Compare 1587 edition: 1 Immediately wherevpon, euen the ſame day they ſent Ambaſſadors to Ceſar, to ſue for peace, who gladly accepting their offer, commaunded them to ſend ouer into Gallia, after he ſhoulde be returned thither, hoſtages in nũbre double to thoſe that were agreed vpon at the firſt.

Compare 1587 edition: 1 After that theſe things were thus ordred, Ceſar bycauſe that the Moneth of September was wel neare halfe ſpent, and that Winter haſted on (a ſeaſon not meete for his weake bruyſed ſhippes to brooke the Seas in) determined not to ſtay anye longer, but hauing winde and weather for his purpoſe, got himſelfe a boorde with his people, and returned into Gallia.

Compare 1587 edition: 1 Thus wryteth Ceſar touching his firſt iour|ney made into Brytaine.Caeſar de [...] Gallia [...] But the Brytiſh Hy|ſtorie (which Polidore calleth the new Hyſtorie) declareth, that Ceſar in a pight field was vanqui|ſhed at the firſt encounter, and ſo withdrew backe into Fraunee.

Compare 1587 edition: 1 Beda alſo wryteth thus: that Ceſar cõming into the countrey of Gallia, where the people then called Mo [...]ini inhabited (whiche are at this day the ſame that inhabite the Dioces of Terwine) from whence lyeth the ſhorteſt paſſage ouer into Brytain, now called England, got togither .lxxx ſayle of great ſhippes and row Gallies, with the which he paſſed ouer into Brytayne, and there at the firſt being wearied with ſharpe and ſore fight, EEBO page image 39 and after taken with a grieuous tempeſt, loſt the more part of his nauie, with no ſmall number of his ſouldiers, and almoſt all his horſemen. And therewith being returned into Gallia, placed his ſouldiers in ſteeds to ſoiourne there for the winter ſeaſon. Thus hath Bede.

Compare 1587 edition: 1 The Britiſh hyſtorie moreouer maketh men|tion of three vnder kings that ayded Caſſibellane in this firſt battail fought wt Ceſar, as Cridior [...]s, alias, Ederus, K. of Albania, nowe called Scot|land: Guitethus king of Venedocia, that is north Wales: & Britael king of Demetia, at this day called ſouth Wales.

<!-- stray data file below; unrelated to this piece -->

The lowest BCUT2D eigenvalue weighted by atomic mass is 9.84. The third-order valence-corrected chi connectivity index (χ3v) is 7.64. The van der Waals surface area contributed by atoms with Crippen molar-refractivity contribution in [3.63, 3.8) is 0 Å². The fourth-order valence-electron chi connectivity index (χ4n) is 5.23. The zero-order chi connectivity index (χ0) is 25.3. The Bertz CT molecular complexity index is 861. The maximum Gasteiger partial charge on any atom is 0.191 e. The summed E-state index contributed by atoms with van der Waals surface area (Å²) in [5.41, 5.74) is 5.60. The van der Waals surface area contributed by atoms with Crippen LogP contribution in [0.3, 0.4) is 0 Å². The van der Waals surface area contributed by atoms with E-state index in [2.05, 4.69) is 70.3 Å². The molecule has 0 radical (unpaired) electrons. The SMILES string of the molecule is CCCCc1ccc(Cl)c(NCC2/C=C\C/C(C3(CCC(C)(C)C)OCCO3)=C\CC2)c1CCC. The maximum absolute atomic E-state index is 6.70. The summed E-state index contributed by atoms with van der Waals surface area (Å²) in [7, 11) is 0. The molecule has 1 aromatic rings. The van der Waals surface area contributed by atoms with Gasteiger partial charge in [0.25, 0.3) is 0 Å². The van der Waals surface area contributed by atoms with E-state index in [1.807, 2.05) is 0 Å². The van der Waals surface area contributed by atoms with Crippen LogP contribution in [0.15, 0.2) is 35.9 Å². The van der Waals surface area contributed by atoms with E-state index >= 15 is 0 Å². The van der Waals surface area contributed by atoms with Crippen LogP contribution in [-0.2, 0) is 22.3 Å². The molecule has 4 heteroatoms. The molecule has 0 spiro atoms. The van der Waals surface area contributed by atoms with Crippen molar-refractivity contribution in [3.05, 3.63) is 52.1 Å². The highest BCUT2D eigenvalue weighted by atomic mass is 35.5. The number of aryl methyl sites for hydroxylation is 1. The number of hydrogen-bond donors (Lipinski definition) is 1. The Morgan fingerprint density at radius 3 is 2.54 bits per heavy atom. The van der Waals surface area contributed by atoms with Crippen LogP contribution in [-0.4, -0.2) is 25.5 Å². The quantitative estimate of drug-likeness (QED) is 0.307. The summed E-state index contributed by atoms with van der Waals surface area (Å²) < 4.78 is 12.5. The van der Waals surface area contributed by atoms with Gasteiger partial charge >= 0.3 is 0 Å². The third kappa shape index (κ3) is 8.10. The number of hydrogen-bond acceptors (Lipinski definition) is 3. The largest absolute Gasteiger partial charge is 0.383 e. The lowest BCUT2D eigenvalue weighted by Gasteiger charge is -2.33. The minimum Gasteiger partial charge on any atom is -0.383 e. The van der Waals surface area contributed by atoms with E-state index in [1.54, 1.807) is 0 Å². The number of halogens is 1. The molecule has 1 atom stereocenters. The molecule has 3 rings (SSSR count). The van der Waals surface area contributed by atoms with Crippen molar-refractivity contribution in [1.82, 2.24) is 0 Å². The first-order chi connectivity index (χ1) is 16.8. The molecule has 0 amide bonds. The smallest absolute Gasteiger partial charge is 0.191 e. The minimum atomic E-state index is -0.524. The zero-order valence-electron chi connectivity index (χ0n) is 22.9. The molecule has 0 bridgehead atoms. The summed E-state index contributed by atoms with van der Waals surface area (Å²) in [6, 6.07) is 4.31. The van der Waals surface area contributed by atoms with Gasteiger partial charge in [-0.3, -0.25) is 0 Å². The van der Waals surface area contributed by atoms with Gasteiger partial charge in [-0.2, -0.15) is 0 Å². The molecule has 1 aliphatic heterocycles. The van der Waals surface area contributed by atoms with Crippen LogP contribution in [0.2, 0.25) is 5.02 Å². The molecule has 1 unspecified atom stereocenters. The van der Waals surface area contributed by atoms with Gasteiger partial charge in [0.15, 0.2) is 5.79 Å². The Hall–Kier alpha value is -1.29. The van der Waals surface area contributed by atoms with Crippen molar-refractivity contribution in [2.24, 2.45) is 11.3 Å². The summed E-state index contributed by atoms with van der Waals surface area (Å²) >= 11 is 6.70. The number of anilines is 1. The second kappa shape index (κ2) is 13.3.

Compare 1587 edition: 1 2 The ſame hyſtorie maketh alſo mention of one Belinus that was general of Caſſibelanes army, and likewiſe of Nenius brother to Caſſibelane, which in the fight happened to get Ceſars ſword faſtned in his ſhield by a blow which Ceſar ſtroke at him. Androgeus alſo, and Tenancius, were at the battail in ayde of Caſſibelane. But Nennius died within .xv. dayes after the battail of the hurt. receiued at Ceſars hand, although after he was ſo hurt, he ſlue Labienus one of ye Rom. Tribunes: all which may well be true, ſith Ceſar either ma|keth the beſt of things for his owne honor, or elſe coueting to write but Commentaries, maketh no accoũt to declare the needles circũſtances, or any more of the matter, than ye chief points of his dea|ling. [...]ector. Bo. Again the Scottiſh hyſtoriographers write, that when it was firſt known to the Brytaynes, that Ceſar would inuade them, there came from Caſſibelane king of Brytaynes an Ambaſſade vnto Ederus king of Scottes, the which in the name of king Caſſibelane, requyred ayde agaynſt the common enimies the Romaines, which re|queſt was g [...]aunted, and ten. M. Scots ſent to the ayde of Caſſibellane.

Compare 1587 edition: 1 At their comming to London, they were [...] ioyfully receiued of Caſſibellane, who at the [...] tyme had knowledge that the Romaines were come a land, and had beatẽ ſuch Brytaynes backe as were appoynted to reſiſt their landing. Wher|vpon Caſſibellane with all his whole puiſſaunce mightily augmented, not onely with the ſuccors of the Scottes, but alſo of the Pi [...]s (which in that common cauſe had ſent alſo of their people to ayd the Brytaynes) ſet forwarde towardes the place where he vnderſtoode the enimies to be.

Compare 1587 edition: 1 At their firſt approch togither, Caſſibellane ſent forth his horſmen and charets called Eſſed [...] by the which he thought to diſorder the array of the enimies. Twice they encountered togither with doubtfull victorie. At l [...]ngth they ioyned puiſſance agaynſt puiſſance, and fought a right ſore and cruell battayle, till finally at the ſodaine comming of the Welchmen, and Corniſhmen, ſo huge noyſe was rayſed by the ſounde of Belles hanging at their trappers and Charets, that the Romaynes aſtonyed therewith, were more eaſily put to flight.